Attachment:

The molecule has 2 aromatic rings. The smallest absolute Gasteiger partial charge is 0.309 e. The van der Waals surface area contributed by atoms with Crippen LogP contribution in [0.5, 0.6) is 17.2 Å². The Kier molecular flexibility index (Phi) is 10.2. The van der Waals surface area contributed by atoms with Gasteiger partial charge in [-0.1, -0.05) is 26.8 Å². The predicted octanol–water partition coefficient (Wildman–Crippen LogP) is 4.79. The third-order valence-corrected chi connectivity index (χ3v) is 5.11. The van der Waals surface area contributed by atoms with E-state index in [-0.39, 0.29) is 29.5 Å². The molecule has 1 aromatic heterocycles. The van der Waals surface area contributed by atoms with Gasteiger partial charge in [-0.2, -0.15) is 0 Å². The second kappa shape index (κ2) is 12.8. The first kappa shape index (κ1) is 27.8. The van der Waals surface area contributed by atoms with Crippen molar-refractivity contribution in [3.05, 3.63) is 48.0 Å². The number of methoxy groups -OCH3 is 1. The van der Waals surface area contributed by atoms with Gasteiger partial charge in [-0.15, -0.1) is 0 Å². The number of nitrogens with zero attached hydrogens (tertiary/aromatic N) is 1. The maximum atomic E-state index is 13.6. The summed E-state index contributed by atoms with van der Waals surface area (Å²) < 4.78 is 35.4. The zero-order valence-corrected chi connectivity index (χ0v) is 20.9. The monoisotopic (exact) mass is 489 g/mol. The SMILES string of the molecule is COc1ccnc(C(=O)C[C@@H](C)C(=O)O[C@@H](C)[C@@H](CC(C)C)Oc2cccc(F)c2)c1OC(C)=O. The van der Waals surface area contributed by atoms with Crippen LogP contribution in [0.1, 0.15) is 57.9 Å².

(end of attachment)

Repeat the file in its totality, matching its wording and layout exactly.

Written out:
The molecule has 2 aromatic rings. The smallest absolute Gasteiger partial charge is 0.309 e. The van der Waals surface area contributed by atoms with Crippen LogP contribution in [0.5, 0.6) is 17.2 Å². The Kier molecular flexibility index (Phi) is 10.2. The van der Waals surface area contributed by atoms with Gasteiger partial charge in [-0.1, -0.05) is 26.8 Å². The predicted octanol–water partition coefficient (Wildman–Crippen LogP) is 4.79. The third-order valence-corrected chi connectivity index (χ3v) is 5.11. The van der Waals surface area contributed by atoms with E-state index in [-0.39, 0.29) is 29.5 Å². The molecule has 1 aromatic heterocycles. The van der Waals surface area contributed by atoms with Gasteiger partial charge in [-0.2, -0.15) is 0 Å². The second kappa shape index (κ2) is 12.8. The first kappa shape index (κ1) is 27.8. The van der Waals surface area contributed by atoms with Crippen molar-refractivity contribution in [3.05, 3.63) is 48.0 Å². The number of methoxy groups -OCH3 is 1. The van der Waals surface area contributed by atoms with Gasteiger partial charge in [-0.15, -0.1) is 0 Å². The number of nitrogens with zero attached hydrogens (tertiary/aromatic N) is 1. The maximum atomic E-state index is 13.6. The summed E-state index contributed by atoms with van der Waals surface area (Å²) < 4.78 is 35.4. The zero-order valence-corrected chi connectivity index (χ0v) is 20.9. The monoisotopic (exact) mass is 489 g/mol. The SMILES string of the molecule is COc1ccnc(C(=O)C[C@@H](C)C(=O)O[C@@H](C)[C@@H](CC(C)C)Oc2cccc(F)c2)c1OC(C)=O. The van der Waals surface area contributed by atoms with Crippen LogP contribution in [0.1, 0.15) is 57.9 Å².